It’s been several of weeks since I last sent an email out. We’ve been pushing hard at the Farmers Market and we’ve done a couple of other events. A week ago Sunday we participated in an event at the Jones von Drehle Vineyards & Winery. They are close by, and the vineyard is beautiful, as is the patio and tasting room. Check them out on facebook and head down for one of their many dinners.
It’s officially Fall, and this past Saturday the air was cold and the wind was blowing, but the Watauga Market was busy despite the weather. Don’t assume that because your garden is dead there is nothing at the market. Vendors are still loaded with produce and the market is open through November.
In the picture above, Vollkornbrot.
100% rye. Whole rye berries, cracked rye, cracked malted rye, fresh ground rye flour, rye sourdough, and a bit of honey. Tasty?
I have a motto when it comes to the bake shop. I don’t make anything I don’t personally like.
Some of you are correct. There are things I could make that would sell very well, but either I don’t like the product, or I don’t like the technique (too time-consuming or messy), so I don’t want to mess with it.
There are some things that I could make but I won’t because somebody else is already doing it, and I don’t want to step on their toes. That might not be a great business decision in your eyes, but that’s me.
Sometimes you are wrong. That product you think would really sell, well it won’t. You see, we’ve tried it already, or we’ve seen others try it. Not going there again.
So, I make what I enjoy making, and I’m glad that you enjoy it as well.
Whole Grain Ciabatta with Herbes de Provence. Want some?
At least one thing I make each week doesn’t live up to my expectations, or it fails outright. I can blame ingredients on occasion, and the humidity might be a significant factor at other times. It might be because of injury (two weeks ago), or mechanical failure (mixer mishap last week), However, in the end, it falls to me. Injury or mechanical failure can usually be attributed to inattention to detail or circumstances.
Problems with ingredients or humidity might be a little out of personal control, but again, attention to detail can help overcome those as well.
Attention to detail. It’s important.
Yes. I do.
I do have some help in the shop. In the past Michael Kelley assisted me, and that young man is a highly skilled assistant. Madison, my lovely daughter, is working full time for me now and learning the trade. I have help mixing and prepping materials, but in the end, every loaf of bread, every bagel, every croissant, etc., is my responsibility.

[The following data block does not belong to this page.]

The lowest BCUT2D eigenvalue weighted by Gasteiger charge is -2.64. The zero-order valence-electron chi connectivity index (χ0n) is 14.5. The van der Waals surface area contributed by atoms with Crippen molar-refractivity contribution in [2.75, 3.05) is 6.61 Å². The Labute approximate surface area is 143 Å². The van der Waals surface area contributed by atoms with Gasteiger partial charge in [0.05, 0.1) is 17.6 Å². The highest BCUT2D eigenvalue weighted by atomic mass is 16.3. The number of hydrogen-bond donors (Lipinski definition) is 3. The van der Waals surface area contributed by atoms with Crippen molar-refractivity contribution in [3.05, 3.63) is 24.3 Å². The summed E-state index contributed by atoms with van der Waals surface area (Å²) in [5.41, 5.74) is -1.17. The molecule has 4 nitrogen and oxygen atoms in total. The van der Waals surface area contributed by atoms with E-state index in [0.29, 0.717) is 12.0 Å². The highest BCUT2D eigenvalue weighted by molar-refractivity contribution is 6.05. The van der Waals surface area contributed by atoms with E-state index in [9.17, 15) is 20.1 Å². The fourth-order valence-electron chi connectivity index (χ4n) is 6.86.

So yes, I bake it all, despite how incredulous that might seem to some.
*Except the cookies. Jacob does those. They are his private enterprise, so when you buy his cookies at the market, you are directly supporting an industrious 13 year old.
I’m a baker, not a pastry-chef.
If I was a pastry chef I would make many g-free items, as well as gluten-heavy items.
If you are celiac, I feel for you. My wife is celiac. I don’t bake bread for her, though, either. I can’t in my shop. There is no way to determine whether or not I’ve cleaned everything well enough to make something that is safe for her. Don’t get me wrong, I’m not an ogre. I make very good gluten free treats like clafoutis, and I’ve made several delicious gluten-free cakes (pound cakes, carrot cakes, etc.), as well as gluten free corn bread, but no gluten-free breads. I make them in the house, not in the shop. And they are for special occasions, not daily consumption. They are also not for the markets.
Logistically, I can’t bake what I do AND experiment with gluten-free items. I have a small shop (your deck is probably bigger) and limited help (my children). And frankly, I’m not really interested in learning to bake items for an extremely small portion of the population that, in the end, won’t be willing to pay the price for them. Considering the extra effort and cost of goods that go into them, it’s not a wonderful niche-market for a small-scale baker. Large scale manufacturers have a wonderful niche market in gluten free items because they market based on the fear and ignorance of consumers, and they charge exorbitant prices for the product. I’m not going to lie to you about a product and overcharge you for it.
Unless you are a diagnosed celiac, or someone suffering with autoimmune disease, and you want to discuss alternatives to gluten products, I don’t want to talk about your g-free diet. I’m a bit frustrated with folks changing their entire eating lifestyle, feeling healthier, and then saying that going gluten-free is what made the difference. Bad logic? Yeah.